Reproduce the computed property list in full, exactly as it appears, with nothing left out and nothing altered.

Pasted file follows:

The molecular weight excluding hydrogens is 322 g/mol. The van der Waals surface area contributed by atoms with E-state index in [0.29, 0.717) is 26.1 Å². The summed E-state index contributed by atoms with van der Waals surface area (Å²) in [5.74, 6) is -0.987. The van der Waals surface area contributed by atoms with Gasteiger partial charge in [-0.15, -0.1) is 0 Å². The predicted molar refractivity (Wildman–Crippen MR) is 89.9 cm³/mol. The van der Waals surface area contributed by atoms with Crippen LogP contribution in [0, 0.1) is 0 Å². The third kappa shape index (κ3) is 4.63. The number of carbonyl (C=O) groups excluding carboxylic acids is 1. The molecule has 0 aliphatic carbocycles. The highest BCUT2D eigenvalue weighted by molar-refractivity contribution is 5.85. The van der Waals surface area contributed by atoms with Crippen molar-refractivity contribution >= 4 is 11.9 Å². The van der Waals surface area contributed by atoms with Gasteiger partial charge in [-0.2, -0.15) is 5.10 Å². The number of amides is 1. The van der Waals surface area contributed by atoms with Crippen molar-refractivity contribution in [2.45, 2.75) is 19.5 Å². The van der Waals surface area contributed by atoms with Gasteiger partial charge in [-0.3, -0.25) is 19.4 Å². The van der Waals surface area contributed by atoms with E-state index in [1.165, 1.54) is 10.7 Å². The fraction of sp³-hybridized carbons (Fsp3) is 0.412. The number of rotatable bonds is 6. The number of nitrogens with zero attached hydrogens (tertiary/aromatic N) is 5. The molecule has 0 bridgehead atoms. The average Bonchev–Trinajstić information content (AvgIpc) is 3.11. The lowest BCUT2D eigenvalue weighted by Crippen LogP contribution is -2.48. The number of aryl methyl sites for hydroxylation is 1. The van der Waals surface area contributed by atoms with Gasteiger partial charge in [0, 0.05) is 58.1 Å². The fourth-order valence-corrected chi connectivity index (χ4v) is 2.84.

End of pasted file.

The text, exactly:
The molecular weight excluding hydrogens is 322 g/mol. The van der Waals surface area contributed by atoms with E-state index in [0.29, 0.717) is 26.1 Å². The summed E-state index contributed by atoms with van der Waals surface area (Å²) in [5.74, 6) is -0.987. The van der Waals surface area contributed by atoms with Gasteiger partial charge in [-0.15, -0.1) is 0 Å². The predicted molar refractivity (Wildman–Crippen MR) is 89.9 cm³/mol. The van der Waals surface area contributed by atoms with Crippen LogP contribution in [0, 0.1) is 0 Å². The third kappa shape index (κ3) is 4.63. The number of carbonyl (C=O) groups excluding carboxylic acids is 1. The molecule has 0 aliphatic carbocycles. The highest BCUT2D eigenvalue weighted by molar-refractivity contribution is 5.85. The van der Waals surface area contributed by atoms with Crippen molar-refractivity contribution >= 4 is 11.9 Å². The van der Waals surface area contributed by atoms with Gasteiger partial charge in [-0.2, -0.15) is 5.10 Å². The number of amides is 1. The van der Waals surface area contributed by atoms with Crippen molar-refractivity contribution in [2.45, 2.75) is 19.5 Å². The van der Waals surface area contributed by atoms with Gasteiger partial charge in [-0.3, -0.25) is 19.4 Å². The van der Waals surface area contributed by atoms with E-state index in [1.165, 1.54) is 10.7 Å². The fraction of sp³-hybridized carbons (Fsp3) is 0.412. The number of rotatable bonds is 6. The number of nitrogens with zero attached hydrogens (tertiary/aromatic N) is 5. The molecule has 0 bridgehead atoms. The average Bonchev–Trinajstić information content (AvgIpc) is 3.11. The lowest BCUT2D eigenvalue weighted by Crippen LogP contribution is -2.48. The number of aryl methyl sites for hydroxylation is 1. The van der Waals surface area contributed by atoms with Gasteiger partial charge in [0, 0.05) is 58.1 Å². The fourth-order valence-corrected chi connectivity index (χ4v) is 2.84.